Since Abengoa hosted well- attended investor presentations in NY and London two weeks ago, the share has sold off and then traded sideways.
A higher than normal turnout of credit analysts made it clear going into the meeting that the audience would focus on three key points:
- A heavily leveraged balance sheet that might hamper future growth, especially when interest rates are rising,
- The management risk inherent in such an unwieldy, vastly diversified group that absolutely must generate free cash flow to ensure leverage will fall in the future, and
- The quality of disclosure, a risk for minority shareholders since Abengoa is 56%-owned by one family–the Benjumeas.
Our conclusion is that the sell-off is unwarranted. Most of the underlying businesses are in sectors growing strongly today; management seems infused with a new, clear dynamic; and the valuation is reasonable. Looking more closely:
- Energy is the larger of two broad divisions (76% of sales) and we think this division could surprise (although the other division, Environment, also has this potential). The biofuel business is now in the right spot, namely second-generation, non-food biofuels. The co-generation and transmission businesses are more strategic than ever, as new energies proliferate and demand more efficient grids and power blocks. And the solar business may be on the cusp of an explosion of new contracts for tried and tested solar thermal power plants. Even nuclear experts, such as Areva, are now claiming solar thermal expertise and projecting solar thermal growth to be 20% per annum (average, installed), reaching more than 20GW by 2020.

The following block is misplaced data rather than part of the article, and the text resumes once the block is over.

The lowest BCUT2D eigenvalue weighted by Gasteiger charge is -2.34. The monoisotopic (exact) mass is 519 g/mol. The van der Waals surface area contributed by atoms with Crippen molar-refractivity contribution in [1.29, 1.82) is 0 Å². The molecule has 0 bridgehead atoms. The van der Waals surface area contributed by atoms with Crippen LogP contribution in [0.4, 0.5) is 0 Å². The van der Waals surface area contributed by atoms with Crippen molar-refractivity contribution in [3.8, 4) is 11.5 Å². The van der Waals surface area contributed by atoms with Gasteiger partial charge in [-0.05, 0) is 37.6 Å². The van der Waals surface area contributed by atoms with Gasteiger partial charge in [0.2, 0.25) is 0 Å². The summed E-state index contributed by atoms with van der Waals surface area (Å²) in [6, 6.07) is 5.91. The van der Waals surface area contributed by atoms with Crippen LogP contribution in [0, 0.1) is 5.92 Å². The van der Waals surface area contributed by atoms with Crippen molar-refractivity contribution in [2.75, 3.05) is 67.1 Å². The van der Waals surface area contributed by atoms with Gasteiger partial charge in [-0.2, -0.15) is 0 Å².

- The second division, Environment, is composed of water treatment and niche, high margin recycling businesses in which Abengoa is a market leader and very international in scope.
- Management’s growth targets are compelling (though not new) and we feel there could be upside: low teens revenue growth and double digit EBITDA growth in 2011 and from 2011 to 2013 an EBITDA of 1.5bn euros, 68% from recurrent activities.
- The balance sheet will naturally deleverage. Management promises no additional financing needs in 2011 (despite corporate debt and project finance of 5.2bn euros in 2010 and planned investments of 2.4bn euros in 2011) and expects to generate positive free cash flow from 2013 (after already planned investments of 2.4bn euros in 2011, 1.4bn euros in 2012), when capex will fall to 500M euros and EBITDA is expected to reach 1.5bn Euros. Management is also open to using more outside equity project financing if necessary to meet financial targets and has hedged 90% of its interest exposure on debt (average cost is 6.1%).
- In 2013 the dividend payout could increase from the relatively low level of 10% today.
Our conclusion: even taking into account the corporate governance risks associated with family majorities, the current share price of 22 euros looks attractive on under 7 times 2011 EPS and around 7.5 times EV/Ebitda for 2011. (Sandtiago Seage, CEO of Abengoa Solar claims the Solar business alone is worth 20 euros per share.) We feel more confident in management following this detailed presentation and following newsflow on the relevant business areas since. Proof of adequate cashflow generation will require patience so the investment horizon must be long rather than short-term.